Trust Thyself

By Soumya Kulkarni, Regular ContributorSeptember 23, 2015

If my computer had a trash bin, it would be overflowing with virtually crumpled paper: drafts, ideas, re-writes, and pieces I’ve just plain given up on because I’ve  reworded and reworded the same sentence over and over again.

They say that we are our own greatest critic.

But, how do you know if you’re giving yourself good advice or if you’re your biggest obstacle to growth? This week was my first week back to school. My honors English class is learning about Transcendentalism for the first unit- Emerson, Thoreau, Whitman, the works. I’m a competitive chess player and on Saturday, I competed in a chess tournament. The tournament started great but the last round I threw away a winning game with a silly mistake. I barely made it to the car before I started full on sobbing. “If I keep making mistakes like this,” I asked my dad, “how will I ever become a good player? How do I know that the successes I’ve had in the past weren’t just flukes- how do I know I actually deserved them?”

My dad replied, “Believe in yourself. The greatest asset a person has in life is self-confidence.”

The next morning I began my English homework, an excerpt from Ralph Waldo Emerson’s Self-Reliance. Right there, on top of the front page, Emerson wrote, “Trust thyself: every heart vibrates to that iron string.” It felt like the universe was sending me signals.



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It’s hard being a young person in society. There are always people who feel it’s their duty to tell us what to do and how to do it. And today, these so-called ideals of society push their way through our phones at 3:00 AM, creeping through the ghastly blue light of the screen telling us this is how we need to dress, this is how we need to act. They creep into our lives through our computer and television screens.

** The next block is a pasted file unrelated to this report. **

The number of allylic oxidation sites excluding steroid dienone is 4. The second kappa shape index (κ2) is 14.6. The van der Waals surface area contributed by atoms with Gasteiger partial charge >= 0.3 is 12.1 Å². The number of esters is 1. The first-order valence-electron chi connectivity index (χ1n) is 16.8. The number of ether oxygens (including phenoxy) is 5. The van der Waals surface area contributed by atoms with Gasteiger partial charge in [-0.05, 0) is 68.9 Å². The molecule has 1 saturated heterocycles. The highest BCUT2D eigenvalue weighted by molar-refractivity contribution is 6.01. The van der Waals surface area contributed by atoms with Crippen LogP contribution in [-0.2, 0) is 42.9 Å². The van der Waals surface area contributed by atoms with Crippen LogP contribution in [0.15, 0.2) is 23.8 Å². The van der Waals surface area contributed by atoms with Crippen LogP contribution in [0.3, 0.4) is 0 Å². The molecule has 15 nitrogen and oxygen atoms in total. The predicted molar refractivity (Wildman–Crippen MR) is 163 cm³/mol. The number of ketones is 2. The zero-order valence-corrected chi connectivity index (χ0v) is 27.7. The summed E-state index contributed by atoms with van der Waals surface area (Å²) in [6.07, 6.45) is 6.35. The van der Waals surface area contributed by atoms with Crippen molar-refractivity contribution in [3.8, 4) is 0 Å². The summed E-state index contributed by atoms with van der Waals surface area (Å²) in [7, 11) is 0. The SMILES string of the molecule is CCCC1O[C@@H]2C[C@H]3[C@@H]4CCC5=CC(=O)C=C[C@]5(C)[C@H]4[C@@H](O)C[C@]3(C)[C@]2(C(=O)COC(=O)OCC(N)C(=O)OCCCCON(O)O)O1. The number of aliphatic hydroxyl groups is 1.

When Emerson first proposed his idea of self-reliance or self-fulfillment, many members within the Transcendental movement argued that it was promoting egotism. It’s sad to see that many people still agree with that opinion. I thought of this analogy while I was reading and found it amusing: when you’re on a plane and you’re watching the safety video, there’s always one part where they say, “Secure your own oxygen mask first before assisting others.” If there was ever a scenario when the oxygen masks did drop down, no one would blame someone for securing their own mask first. This is for two reasons: number one, you need oxygen to survive, and number two (maybe more importantly), how helpful would you be to someone else if you yourself are choking? Similarly, how would our positive impact on society increase if we understood that we are whole and perfectly-imperfect just the way we are. How much more would we accomplish if we listened to our own voice before drowning in the voices of others?

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About Soumya

SOUMYA_KULKARNI_writer_bio.jpgSoumya is a high-schooler from the Midwest. In addition to writing, she loves chess, reading good books, chocolate, tea, new cities, and Harry Potter. She hopes to inspire others to follow their dreams as she embarks on her own journeys. Find her at her personal blog, or tweet her @soumkulkarni.


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